As the story goes, Stingy Jack—often described as a blacksmith—invited the devil to join him for a drink. Stingy Jack didn't want to pay for the drinks from his own pocket, and convinced the devil to turn himself into a coin that could be used to settle the tab. The devil did so, but Jack skipped out on the bill and kept the devil-coin in his pocket with a silver cross so that the devil couldn’t shift back to his original form. Jack eventually let the devil loose, but made him promise that he wouldn’t seek revenge on Jack, and wouldn’t claim his soul when he died.

Later, Jack irked the devil again by convincing him to climb up a tree to pick some fruit, then carved a cross in the trunk so that the devil couldn’t climb back down (apparently, the devil is a sucker). Jack freed him again, on the condition that the devil once again not take revenge and not claim Jack’s soul.

When Stingy Jack eventually died, God would not allow him into heaven, and the devil, keeping his word, rejected Jack’s soul at the gates of hell. Instead, the devil gave him a single burning coal to light his way and sent him off into the night to “find his own hell.” Jack put the coal into a carved-out turnip and has supposedly been roaming the earth with it ever since. In Ireland, the ghost lights seen in the swamps were said to be Jack’s improvised lantern moving about as his restless soul wandered the countryside. He and the lights were dubbed "Jack of the Lantern," or "Jack O'Lantern."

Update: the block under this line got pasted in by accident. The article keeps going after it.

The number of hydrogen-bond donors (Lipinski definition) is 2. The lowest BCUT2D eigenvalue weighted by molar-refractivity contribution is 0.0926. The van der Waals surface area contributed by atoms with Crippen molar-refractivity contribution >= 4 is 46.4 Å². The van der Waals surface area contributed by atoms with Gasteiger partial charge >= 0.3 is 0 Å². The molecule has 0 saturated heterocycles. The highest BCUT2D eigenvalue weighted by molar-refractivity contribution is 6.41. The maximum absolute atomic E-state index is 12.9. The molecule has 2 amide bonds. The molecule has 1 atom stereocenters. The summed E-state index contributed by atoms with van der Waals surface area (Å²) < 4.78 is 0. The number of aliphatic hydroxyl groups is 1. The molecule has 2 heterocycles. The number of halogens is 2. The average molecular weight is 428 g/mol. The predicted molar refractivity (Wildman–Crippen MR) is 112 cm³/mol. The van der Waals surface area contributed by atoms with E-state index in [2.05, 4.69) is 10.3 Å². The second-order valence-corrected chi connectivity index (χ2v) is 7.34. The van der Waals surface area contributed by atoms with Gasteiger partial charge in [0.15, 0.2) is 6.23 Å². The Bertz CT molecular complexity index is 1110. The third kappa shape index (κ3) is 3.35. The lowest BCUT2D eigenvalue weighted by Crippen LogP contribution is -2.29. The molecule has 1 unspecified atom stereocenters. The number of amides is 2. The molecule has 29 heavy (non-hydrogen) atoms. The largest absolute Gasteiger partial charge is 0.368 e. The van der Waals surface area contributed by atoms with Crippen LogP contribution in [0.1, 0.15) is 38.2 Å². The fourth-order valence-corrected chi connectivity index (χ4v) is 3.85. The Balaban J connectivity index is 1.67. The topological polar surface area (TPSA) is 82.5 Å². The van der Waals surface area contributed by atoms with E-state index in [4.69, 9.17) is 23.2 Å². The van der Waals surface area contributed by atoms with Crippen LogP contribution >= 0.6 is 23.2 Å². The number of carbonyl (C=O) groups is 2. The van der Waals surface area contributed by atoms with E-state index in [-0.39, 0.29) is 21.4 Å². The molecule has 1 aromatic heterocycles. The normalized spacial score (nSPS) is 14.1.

OLD TALE, NEW TRADITIONS

The legend immigrated to the new world with the Irish, and it collided with another old world tradition and a new world crop. Making vegetable lanterns was a tradition of the British Isles, and carved-out turnips, beets, and potatoes were stuffed with coal, wood embers, or candles as impromptu lanterns to celebrate the fall harvest. As a prank, kids would sometimes wander off the road with a glowing veggie to trick their friends and travelers into thinking they were Stingy Jack or another lost soul. In America, pumpkins were easy enough to come by and good for carving, and got absorbed both into the carved lantern tradition and the associated prank. Over time, kids refined the prank and began carving crude faces into the pumpkins to kick up the fright factor and make the lanterns look like disembodied heads. By the mid-1800s, Stingy Jack’s nickname was applied to the prank pumpkin lanterns that echoed his own lamp, and the pumpkin jack-o’-lantern got its name.